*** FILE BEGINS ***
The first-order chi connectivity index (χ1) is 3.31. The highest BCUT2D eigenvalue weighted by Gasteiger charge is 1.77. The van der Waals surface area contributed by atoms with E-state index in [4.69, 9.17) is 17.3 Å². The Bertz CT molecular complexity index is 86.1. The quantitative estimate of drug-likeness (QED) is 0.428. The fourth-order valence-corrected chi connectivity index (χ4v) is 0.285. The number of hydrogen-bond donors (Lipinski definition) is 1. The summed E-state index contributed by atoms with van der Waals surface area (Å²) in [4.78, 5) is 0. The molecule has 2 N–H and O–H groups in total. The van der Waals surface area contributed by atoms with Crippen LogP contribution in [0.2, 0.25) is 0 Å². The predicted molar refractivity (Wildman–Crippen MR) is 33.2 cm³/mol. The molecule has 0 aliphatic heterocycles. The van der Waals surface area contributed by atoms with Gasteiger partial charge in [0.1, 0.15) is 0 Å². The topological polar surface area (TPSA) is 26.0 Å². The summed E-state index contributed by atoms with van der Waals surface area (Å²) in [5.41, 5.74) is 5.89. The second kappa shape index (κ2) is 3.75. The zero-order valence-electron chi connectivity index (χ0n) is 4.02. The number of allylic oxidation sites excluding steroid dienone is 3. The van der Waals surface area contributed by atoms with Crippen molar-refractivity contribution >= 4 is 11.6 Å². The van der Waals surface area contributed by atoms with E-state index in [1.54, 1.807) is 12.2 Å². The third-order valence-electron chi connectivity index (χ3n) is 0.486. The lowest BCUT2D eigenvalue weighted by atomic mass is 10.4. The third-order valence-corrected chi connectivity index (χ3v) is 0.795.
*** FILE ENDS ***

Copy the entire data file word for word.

The first-order chi connectivity index (χ1) is 3.31. The highest BCUT2D eigenvalue weighted by Gasteiger charge is 1.77. The van der Waals surface area contributed by atoms with E-state index in [4.69, 9.17) is 17.3 Å². The Bertz CT molecular complexity index is 86.1. The quantitative estimate of drug-likeness (QED) is 0.428. The fourth-order valence-corrected chi connectivity index (χ4v) is 0.285. The number of hydrogen-bond donors (Lipinski definition) is 1. The summed E-state index contributed by atoms with van der Waals surface area (Å²) in [4.78, 5) is 0. The molecule has 2 N–H and O–H groups in total. The van der Waals surface area contributed by atoms with Crippen LogP contribution in [0.2, 0.25) is 0 Å². The predicted molar refractivity (Wildman–Crippen MR) is 33.2 cm³/mol. The molecule has 0 aliphatic heterocycles. The van der Waals surface area contributed by atoms with Gasteiger partial charge in [0.1, 0.15) is 0 Å². The topological polar surface area (TPSA) is 26.0 Å². The summed E-state index contributed by atoms with van der Waals surface area (Å²) in [5.41, 5.74) is 5.89. The second kappa shape index (κ2) is 3.75. The zero-order valence-electron chi connectivity index (χ0n) is 4.02. The number of allylic oxidation sites excluding steroid dienone is 3. The van der Waals surface area contributed by atoms with Crippen molar-refractivity contribution >= 4 is 11.6 Å². The van der Waals surface area contributed by atoms with E-state index in [1.54, 1.807) is 12.2 Å². The third-order valence-electron chi connectivity index (χ3n) is 0.486. The lowest BCUT2D eigenvalue weighted by atomic mass is 10.4. The third-order valence-corrected chi connectivity index (χ3v) is 0.795.